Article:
Disposal (Spectrum 5.0 consultation draft)

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Scope

Use this procedure to dispose of objects that belong to your museum. Reasons might include: objects damaged beyond further use; repatriation of human remains or sacred objects; or transferring duplicate objects to another museum as part of curator-led rationalisation.

As explained in the Acquisition procedure, ‘accessioning’ has a very specific meaning: a formal commitment by a museum governing body to accept objects into its ‘permanent’ collection. Accessioning brings with it ethical responsibilities, as does the reverse process. ‘Deaccessioning’ involves a formal decision by a governing body to dispose of accessioned objects. It always needs careful thought in the light of agreed policy, ideally an integrated ‘collection development policy’ covering both acquisition and disposal.

The ethical consensus on museum disposal has shifted from, in the words of the Museums Association, a ‘strong presumption’ against disposing of accessioned objects to acknowledging that ‘responsible disposal takes place as part of a museum’s long-term collections development policy and starts with a curatorial review.’ Financially-motivated disposal is still considered unethical and is likely to result in sanctions from professional and funding bodies.

You can also use this procedure to dispose of items that belong to you but have not been accessioned. These might include objects provisionally acquired through contemporary collecting, but not accessioned at the end of a specified review period. It also covers certain types of bulk material from archaeological and natural history fieldwork. After such material has been analysed and the results published and archived, often only a sample is retained for future research.

Whether accessioned or not, disposing of objects always needs careful thought within the framework of an agreed policy. The main difference is that your governing body should always consider proposed deaccessions, but might delegate decisions about non-accessioned material.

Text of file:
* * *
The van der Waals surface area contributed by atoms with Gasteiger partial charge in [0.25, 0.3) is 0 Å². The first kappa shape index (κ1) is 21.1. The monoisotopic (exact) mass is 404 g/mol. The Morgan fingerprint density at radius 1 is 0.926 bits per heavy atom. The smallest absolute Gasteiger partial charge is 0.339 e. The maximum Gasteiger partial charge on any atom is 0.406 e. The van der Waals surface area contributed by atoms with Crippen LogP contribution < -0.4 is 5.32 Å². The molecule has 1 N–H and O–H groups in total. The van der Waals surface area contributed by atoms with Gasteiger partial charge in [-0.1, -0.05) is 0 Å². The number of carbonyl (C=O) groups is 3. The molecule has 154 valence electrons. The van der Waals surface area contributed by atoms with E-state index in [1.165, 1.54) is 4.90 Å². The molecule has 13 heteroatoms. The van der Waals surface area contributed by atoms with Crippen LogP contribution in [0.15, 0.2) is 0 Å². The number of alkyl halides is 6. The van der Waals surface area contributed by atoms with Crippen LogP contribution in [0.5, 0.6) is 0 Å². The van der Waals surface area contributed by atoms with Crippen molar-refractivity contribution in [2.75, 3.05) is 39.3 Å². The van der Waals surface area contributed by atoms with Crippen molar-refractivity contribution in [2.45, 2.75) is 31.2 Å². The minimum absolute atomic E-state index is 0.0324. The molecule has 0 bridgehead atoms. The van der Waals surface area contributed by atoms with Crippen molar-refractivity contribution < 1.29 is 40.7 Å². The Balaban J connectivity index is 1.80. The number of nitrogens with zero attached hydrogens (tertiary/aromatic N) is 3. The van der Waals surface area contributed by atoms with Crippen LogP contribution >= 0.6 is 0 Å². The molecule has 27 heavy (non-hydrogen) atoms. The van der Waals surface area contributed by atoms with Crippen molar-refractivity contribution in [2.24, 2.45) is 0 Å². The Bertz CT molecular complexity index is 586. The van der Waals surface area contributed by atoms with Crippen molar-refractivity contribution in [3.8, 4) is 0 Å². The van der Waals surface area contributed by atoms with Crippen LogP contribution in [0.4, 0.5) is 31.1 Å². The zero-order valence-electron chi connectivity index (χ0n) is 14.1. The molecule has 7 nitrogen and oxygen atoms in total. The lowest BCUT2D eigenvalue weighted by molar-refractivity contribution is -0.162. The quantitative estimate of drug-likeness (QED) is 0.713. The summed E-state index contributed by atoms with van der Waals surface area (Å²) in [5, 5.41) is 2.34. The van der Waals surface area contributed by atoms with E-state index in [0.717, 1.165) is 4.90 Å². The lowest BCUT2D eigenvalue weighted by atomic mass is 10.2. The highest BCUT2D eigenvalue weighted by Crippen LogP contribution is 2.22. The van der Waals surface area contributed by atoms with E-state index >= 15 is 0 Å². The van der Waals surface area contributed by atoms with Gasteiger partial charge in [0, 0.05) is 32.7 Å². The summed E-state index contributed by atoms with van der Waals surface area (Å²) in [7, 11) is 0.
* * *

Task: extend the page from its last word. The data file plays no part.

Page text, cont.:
The Spectrum standard

You must have a policy covering the disposal of accessioned and non-accessioned objects. This could either be a standalone document, part of an integrated collection development policy, or within a wider collections management policy. Either way, you should include answers to these questions:

  • What ethical codes will you follow when considering potential disposals?
  • Apart from general considerations, are there any specific legal constraints on your ability to dispose of objects? (eg your governing document or specific agreements with donors)
  • Why and how might you dispose of objects?
  • What criteria will you consider when considering proposed disposals?
  • Who can propose and authorise the disposal of accessioned objects?
  • Who can propose and authorise the disposal of other kinds of non-accessioned material?

You must also have a written procedure that explains the steps to follow when disposing of objects. Spectrum’s suggested procedure is a useful starting point, and is available as a workflow diagram or as a text file you can edit. However you do it, your own procedure must meet the following minimum requirements:

Minimum requirement Why this is important See (cross-references to be added in final version)
You make the case for any proposed disposal of an object in writing. Those making the decision have all relevant facts and can check the proposal against agreed policy.
In the written case you cite the documentation that proves you own the relevant objects (or gives grounds to assume you do).
In the written case you research and note any specific risks, costs or other relevant constraints. You do not dispose of hazardous objects improperly or even illegally (eg asbestos).
You get specific approval from your governing body before disposing of any accessioned object, and from more than one authorised person disposing of any non-accessioned material. Your governing body can be properly accountable for disposals.

Objects are not disposed of at the whim of one individual.

You dispose of objects in line with the ethical codes that apply to your museum. You do not risk reputational damage or lose Accredited status.
You formally enter approved deaccessions in your accessions register and update other relevant records. Your accessions register is your tamper-proof master list of all the objects you own.
You keep all documentation relating to disposals. There is an audit trail in case of later problems.

Feedback

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Response

  1. Step-by-step procedure should also include checking legislation and governing body limitations.
    Flowchart required.

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Date created: 2017

Author: Collections Trust

Publisher: Collections Trust